Kids With Down Syndrome Need Real Peer Connections
Recently, I went to a high school basketball game with my son George who has Down syndrome. George had recently participated in a school summer basketball camp with some of the kids on his high school team and he came to cheer them on in their game. As we watched, I asked him the players’ names and he had a hard time telling me who they were. It was funny to me that he couldn’t tell me their names because he had just spent three weeks in a camp with them. He had gone to school with a few of the kids for many years. And he is able to name everyone in his disability summer camp class.
Then I asked George the name of one exceptionally friendly player. I had witnessed this kid exuberantly greeting George and even me. He was confident in himself and wasn’t afraid to greet my son with a cheerful “Hey! What’s up, George?” George definitely knew this was Isaac* and stated that Isaac was a Los Angeles Lakers fan. George cheered just a little bit louder whenever Isaac scored. Not surprisingly, Isaac must have taken the time to not only greet George, but also engage in a conversation about NBA teams. Observing this, made me wonder, why do so many conversations with my son’s peers never get past the “Hello, George” or worse, the “Hello, Buddy” stage?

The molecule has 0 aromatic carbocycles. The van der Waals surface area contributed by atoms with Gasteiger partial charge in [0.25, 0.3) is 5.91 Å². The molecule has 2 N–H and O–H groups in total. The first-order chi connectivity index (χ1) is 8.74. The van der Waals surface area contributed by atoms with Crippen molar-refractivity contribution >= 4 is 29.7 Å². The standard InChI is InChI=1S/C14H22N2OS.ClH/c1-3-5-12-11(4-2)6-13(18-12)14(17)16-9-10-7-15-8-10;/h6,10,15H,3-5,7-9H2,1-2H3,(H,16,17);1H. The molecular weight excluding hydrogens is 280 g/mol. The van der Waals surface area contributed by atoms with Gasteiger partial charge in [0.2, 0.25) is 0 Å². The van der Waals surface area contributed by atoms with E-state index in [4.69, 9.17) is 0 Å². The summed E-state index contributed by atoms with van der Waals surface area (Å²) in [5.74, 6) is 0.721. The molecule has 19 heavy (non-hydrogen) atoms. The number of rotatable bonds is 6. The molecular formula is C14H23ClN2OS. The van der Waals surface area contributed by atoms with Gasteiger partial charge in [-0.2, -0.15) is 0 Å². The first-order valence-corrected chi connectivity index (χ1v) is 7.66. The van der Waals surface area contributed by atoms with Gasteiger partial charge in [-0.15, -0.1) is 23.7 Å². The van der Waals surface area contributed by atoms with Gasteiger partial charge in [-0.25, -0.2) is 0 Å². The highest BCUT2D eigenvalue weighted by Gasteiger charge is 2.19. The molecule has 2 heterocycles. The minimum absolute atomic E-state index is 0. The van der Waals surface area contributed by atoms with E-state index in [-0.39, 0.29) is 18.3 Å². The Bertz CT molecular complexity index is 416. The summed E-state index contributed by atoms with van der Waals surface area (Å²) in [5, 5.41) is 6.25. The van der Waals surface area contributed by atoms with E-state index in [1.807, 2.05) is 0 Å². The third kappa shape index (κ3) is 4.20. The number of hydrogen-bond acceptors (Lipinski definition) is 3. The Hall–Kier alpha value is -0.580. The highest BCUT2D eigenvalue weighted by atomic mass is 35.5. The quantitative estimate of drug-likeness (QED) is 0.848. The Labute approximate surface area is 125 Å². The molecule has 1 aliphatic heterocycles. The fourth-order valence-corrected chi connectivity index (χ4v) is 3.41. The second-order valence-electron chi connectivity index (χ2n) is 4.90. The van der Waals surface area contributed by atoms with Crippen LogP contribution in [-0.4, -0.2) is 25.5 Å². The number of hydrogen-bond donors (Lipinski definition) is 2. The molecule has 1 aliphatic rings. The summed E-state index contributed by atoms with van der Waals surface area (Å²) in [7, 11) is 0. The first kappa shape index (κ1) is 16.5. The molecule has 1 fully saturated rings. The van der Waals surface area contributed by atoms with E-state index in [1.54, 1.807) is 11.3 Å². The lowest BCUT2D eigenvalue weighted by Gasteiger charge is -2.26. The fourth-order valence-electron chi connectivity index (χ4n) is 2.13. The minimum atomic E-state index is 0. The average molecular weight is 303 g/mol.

Conversations with George take longer because he is difficult to understand. He is verbal, but he takes a little more time to form his thoughts and occasionally stutters. However, he has things to say. He can talk NBA and NFL teams with detailed statistical accuracy.
George has also worked in speech therapy to have two-way conversations by asking questions back to people. He’s been encouraged to ask, “And you? Or how about you?” We’ve coached George on conversation suggestions. Tell _______ he had a great game. Ask ________ about his weekend.
Of course, there are several kids (and adults) who don’t even bother to say “Hi” and look the other way when George walks by. I’m thankful for those kids who aren’t afraid to give a friendly greeting. I’m especially grateful for those few who take the next step and are willing to engage in deeper conversations to get past “Hi, Buddy.”
* Names have been changed in this story